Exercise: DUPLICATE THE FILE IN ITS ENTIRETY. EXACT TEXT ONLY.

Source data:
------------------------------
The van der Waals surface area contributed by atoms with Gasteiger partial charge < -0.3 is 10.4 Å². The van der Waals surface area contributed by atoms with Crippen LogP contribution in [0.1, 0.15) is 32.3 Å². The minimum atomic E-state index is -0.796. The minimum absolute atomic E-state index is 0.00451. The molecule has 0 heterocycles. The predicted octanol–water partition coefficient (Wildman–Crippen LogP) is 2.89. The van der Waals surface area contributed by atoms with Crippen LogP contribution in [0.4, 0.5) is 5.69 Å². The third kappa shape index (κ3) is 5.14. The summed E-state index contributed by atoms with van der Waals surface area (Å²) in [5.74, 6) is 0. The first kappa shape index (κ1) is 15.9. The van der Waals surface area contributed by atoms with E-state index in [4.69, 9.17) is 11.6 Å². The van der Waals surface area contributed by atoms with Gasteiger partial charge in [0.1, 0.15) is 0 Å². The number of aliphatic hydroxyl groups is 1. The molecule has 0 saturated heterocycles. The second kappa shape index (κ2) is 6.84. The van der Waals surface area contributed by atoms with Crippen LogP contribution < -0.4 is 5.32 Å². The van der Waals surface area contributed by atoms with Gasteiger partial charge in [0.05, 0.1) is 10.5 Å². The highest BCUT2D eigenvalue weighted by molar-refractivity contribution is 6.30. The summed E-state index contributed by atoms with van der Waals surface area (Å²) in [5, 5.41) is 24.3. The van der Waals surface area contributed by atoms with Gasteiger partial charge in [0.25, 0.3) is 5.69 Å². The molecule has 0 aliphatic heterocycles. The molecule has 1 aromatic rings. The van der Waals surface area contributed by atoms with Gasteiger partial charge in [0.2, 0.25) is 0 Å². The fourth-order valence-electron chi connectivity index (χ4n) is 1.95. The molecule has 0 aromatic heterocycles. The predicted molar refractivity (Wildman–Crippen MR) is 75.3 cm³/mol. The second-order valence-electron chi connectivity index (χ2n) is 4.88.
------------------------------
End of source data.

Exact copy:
The van der Waals surface area contributed by atoms with Gasteiger partial charge < -0.3 is 10.4 Å². The van der Waals surface area contributed by atoms with Crippen LogP contribution in [0.1, 0.15) is 32.3 Å². The minimum atomic E-state index is -0.796. The minimum absolute atomic E-state index is 0.00451. The molecule has 0 heterocycles. The predicted octanol–water partition coefficient (Wildman–Crippen LogP) is 2.89. The van der Waals surface area contributed by atoms with Crippen LogP contribution in [0.4, 0.5) is 5.69 Å². The third kappa shape index (κ3) is 5.14. The summed E-state index contributed by atoms with van der Waals surface area (Å²) in [5.74, 6) is 0. The first kappa shape index (κ1) is 15.9. The van der Waals surface area contributed by atoms with E-state index in [4.69, 9.17) is 11.6 Å². The van der Waals surface area contributed by atoms with Gasteiger partial charge in [0.1, 0.15) is 0 Å². The number of aliphatic hydroxyl groups is 1. The molecule has 0 saturated heterocycles. The second kappa shape index (κ2) is 6.84. The van der Waals surface area contributed by atoms with Crippen LogP contribution < -0.4 is 5.32 Å². The van der Waals surface area contributed by atoms with Gasteiger partial charge in [0.05, 0.1) is 10.5 Å². The highest BCUT2D eigenvalue weighted by molar-refractivity contribution is 6.30. The summed E-state index contributed by atoms with van der Waals surface area (Å²) in [5, 5.41) is 24.3. The van der Waals surface area contributed by atoms with Gasteiger partial charge in [0.25, 0.3) is 5.69 Å². The molecule has 0 aliphatic heterocycles. The molecule has 1 aromatic rings. The van der Waals surface area contributed by atoms with Gasteiger partial charge in [0.2, 0.25) is 0 Å². The fourth-order valence-electron chi connectivity index (χ4n) is 1.95. The molecule has 0 aromatic heterocycles. The predicted molar refractivity (Wildman–Crippen MR) is 75.3 cm³/mol. The second-order valence-electron chi connectivity index (χ2n) is 4.88.